Canoe Safari on the Mighty Zambezi (Day 4, 5 & 6)

Every day along the Zambezi we were beating our previous canoeing record. Days 4 to 6 were the most exhausting of all, canoeing 30-45km a day, but the scenery was the most beautiful we had seen on this trip. Reaching day 4, the Zambezi river was at its widest and by day 5 we had reached the mouth of the river, slowly turning into an impressive canyon, surrounded by mountains covered with thousands of young baobab trees. So much that playing “spot the baobab” quickly seemed rather unchallenging!

Along the way, we met a small hippo family. How cute is that baby hippo?

We were also very impressed by our guide Sibi who seemed to know the answers to all questions. With his 22 years of experience as a guide, he knows everything that there is to know about wildlife, bug bites, trees, star constellations … you name it. He also chose really nice spots for us to set camp. Like this night where we slept on the top of a sand dune and enjoyed this impressive sunrise in the morning:

And off we left again for another big day of canoeing! Along the way, we saw a group of antilopes running away and a loud roaring sound in the background. Naturally, our fearless guide Sibi wanted us to stop the canoes in case we’d be lucky enough to see lions hunting in bright daylight (they usually hunt at night). After a while, Sibi and Ant got tired of waiting and went by foot in the bush to see if they could catch a glimpse of the lion. Chris and I wisely decided not to follow. They came back with a large grin on their face … they had seen the lion!

Here is Sibi on the left with Best, our cook, carefully screening the horizon for potential wildlife during our lunch break:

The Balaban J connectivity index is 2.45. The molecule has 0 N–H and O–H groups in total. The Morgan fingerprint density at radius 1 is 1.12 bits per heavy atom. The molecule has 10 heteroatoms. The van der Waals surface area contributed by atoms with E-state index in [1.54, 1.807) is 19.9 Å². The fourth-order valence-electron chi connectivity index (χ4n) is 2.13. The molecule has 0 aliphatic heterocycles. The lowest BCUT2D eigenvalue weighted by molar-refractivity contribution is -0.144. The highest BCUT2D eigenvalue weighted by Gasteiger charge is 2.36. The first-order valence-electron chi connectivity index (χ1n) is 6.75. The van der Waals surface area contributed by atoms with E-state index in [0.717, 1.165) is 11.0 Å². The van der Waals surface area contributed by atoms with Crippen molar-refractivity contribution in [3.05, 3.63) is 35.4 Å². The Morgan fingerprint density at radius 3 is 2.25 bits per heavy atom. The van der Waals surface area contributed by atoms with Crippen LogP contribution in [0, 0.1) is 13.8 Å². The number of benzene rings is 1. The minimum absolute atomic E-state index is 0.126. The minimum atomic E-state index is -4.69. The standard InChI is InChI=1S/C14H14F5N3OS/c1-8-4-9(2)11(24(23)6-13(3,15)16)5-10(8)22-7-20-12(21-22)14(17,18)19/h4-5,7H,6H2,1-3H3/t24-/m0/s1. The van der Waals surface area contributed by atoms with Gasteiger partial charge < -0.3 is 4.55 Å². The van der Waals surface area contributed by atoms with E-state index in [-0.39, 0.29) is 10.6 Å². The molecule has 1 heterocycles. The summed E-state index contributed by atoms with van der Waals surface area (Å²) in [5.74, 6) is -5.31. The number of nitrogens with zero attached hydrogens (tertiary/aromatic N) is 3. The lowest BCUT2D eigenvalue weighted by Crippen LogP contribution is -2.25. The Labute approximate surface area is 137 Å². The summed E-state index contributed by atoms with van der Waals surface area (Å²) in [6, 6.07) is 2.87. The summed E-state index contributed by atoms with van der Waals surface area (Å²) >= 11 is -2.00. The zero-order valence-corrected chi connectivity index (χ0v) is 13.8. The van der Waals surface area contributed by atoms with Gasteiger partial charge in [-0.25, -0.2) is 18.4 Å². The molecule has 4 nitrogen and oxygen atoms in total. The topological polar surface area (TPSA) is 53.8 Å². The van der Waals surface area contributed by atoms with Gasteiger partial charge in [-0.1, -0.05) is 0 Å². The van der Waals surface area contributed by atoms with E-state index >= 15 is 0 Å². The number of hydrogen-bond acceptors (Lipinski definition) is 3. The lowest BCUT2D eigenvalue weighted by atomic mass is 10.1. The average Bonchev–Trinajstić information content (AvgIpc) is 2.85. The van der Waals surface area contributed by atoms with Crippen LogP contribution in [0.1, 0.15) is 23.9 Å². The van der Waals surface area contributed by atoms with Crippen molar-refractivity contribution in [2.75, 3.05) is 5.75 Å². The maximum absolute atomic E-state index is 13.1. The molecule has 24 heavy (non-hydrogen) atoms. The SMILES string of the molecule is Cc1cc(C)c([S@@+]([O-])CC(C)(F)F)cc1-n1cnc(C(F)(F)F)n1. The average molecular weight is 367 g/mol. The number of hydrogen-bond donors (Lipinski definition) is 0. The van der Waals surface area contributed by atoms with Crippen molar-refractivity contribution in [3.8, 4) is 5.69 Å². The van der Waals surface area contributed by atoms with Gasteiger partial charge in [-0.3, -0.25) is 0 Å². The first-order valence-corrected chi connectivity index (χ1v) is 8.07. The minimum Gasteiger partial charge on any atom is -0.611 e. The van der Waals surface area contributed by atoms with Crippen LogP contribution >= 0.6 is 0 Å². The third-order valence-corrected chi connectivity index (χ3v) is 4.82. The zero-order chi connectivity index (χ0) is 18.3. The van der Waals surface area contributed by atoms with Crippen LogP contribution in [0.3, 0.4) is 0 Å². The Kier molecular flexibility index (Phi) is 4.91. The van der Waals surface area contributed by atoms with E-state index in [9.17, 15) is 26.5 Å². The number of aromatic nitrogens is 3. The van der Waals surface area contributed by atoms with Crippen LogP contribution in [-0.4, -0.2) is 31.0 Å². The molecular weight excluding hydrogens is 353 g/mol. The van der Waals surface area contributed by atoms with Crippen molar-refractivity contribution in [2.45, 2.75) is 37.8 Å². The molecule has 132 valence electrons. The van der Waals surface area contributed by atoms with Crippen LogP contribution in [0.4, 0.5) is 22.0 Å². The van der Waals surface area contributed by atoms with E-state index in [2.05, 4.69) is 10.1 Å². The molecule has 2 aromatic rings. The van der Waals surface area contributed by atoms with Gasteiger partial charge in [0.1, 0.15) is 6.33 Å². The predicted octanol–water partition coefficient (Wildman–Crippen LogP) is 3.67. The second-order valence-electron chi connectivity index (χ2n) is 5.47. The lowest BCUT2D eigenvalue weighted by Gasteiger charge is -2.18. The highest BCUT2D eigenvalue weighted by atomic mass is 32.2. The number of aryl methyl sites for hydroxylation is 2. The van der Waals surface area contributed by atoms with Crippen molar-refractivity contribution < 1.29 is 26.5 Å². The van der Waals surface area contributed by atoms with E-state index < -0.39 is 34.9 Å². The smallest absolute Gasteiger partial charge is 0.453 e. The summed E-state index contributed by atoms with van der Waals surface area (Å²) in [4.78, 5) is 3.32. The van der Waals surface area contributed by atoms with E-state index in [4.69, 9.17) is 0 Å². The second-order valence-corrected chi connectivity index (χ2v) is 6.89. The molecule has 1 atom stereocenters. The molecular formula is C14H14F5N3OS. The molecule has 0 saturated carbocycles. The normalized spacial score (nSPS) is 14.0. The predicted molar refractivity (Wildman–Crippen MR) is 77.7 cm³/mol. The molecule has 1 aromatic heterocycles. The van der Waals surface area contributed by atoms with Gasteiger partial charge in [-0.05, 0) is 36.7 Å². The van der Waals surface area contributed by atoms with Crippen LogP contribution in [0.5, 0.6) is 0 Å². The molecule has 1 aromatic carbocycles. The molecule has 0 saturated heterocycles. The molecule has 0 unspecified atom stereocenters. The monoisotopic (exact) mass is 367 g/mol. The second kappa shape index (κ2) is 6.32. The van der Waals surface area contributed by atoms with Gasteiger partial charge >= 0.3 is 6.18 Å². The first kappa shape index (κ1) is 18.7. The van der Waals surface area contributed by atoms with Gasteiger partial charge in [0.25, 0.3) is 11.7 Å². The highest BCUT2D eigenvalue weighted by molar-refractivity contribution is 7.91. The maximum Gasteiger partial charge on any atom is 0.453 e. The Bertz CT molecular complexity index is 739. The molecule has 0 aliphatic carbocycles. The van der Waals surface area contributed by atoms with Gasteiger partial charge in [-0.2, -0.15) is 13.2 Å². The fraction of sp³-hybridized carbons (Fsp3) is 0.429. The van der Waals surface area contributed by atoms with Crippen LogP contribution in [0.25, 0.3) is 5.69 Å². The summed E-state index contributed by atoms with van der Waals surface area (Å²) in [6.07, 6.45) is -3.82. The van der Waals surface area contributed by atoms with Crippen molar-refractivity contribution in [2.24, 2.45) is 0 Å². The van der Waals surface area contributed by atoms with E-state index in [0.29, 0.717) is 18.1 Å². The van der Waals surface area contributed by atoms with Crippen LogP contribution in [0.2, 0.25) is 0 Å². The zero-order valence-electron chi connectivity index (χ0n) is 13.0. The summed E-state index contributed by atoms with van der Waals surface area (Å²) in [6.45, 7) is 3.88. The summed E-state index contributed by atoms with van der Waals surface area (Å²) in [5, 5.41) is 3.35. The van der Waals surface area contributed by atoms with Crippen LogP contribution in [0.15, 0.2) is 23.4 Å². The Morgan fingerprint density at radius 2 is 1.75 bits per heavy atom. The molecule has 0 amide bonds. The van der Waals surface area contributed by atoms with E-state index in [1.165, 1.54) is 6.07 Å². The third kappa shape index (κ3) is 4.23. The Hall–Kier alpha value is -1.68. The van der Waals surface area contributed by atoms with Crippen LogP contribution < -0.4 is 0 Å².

After more than 170 km and 6 days of canoeing, we reached the border of Mozambique. Below are some pictures of our last day. Have a look at our happy victory “paddles-up” moment as we were on our last km towards the end of our canoeing trip.

Our 6 days canoeing trip ended at the small village of Luangwa, right before the border of Mozambique. A truck was waiting for us there and we packed the canoes with the help of many curious villagers.

Sibi and the crew were going back to Lusaka to drop off the canoes but we decided it was best for us to get off at the intersection of the D145/T4 highway (Great East Road) as we wanted to hitch a ride towards Malawi. We said goodbye to our friends and waited a few hours in the dreadful sun before getting on a bus that brought us to the border town of Chipata. Unfortunately for us, the bus got a flat tire on the way… TIA (This is Africa)! The way to deal with this was obviously to pull up that one wheel and keep going with the remaining 5. By the time we reached Chipata, it was dark outside so we figured it was best to sleep in town and leave to cross the border in the early morning for Lilongwe, Malawi. We had a very friendly french host at the Dean’s Hill Viewlodge Hostel who had lived in Malawi for a few years. We had a great meal and he then gave us truly helpful tips and recommendations for the following days.

P.S. Here is the promotional video of our 6 days canoeing trip with River Horse Safaris. Can you spot Chris & I? 🙂

Video credits to Paul Hulston.

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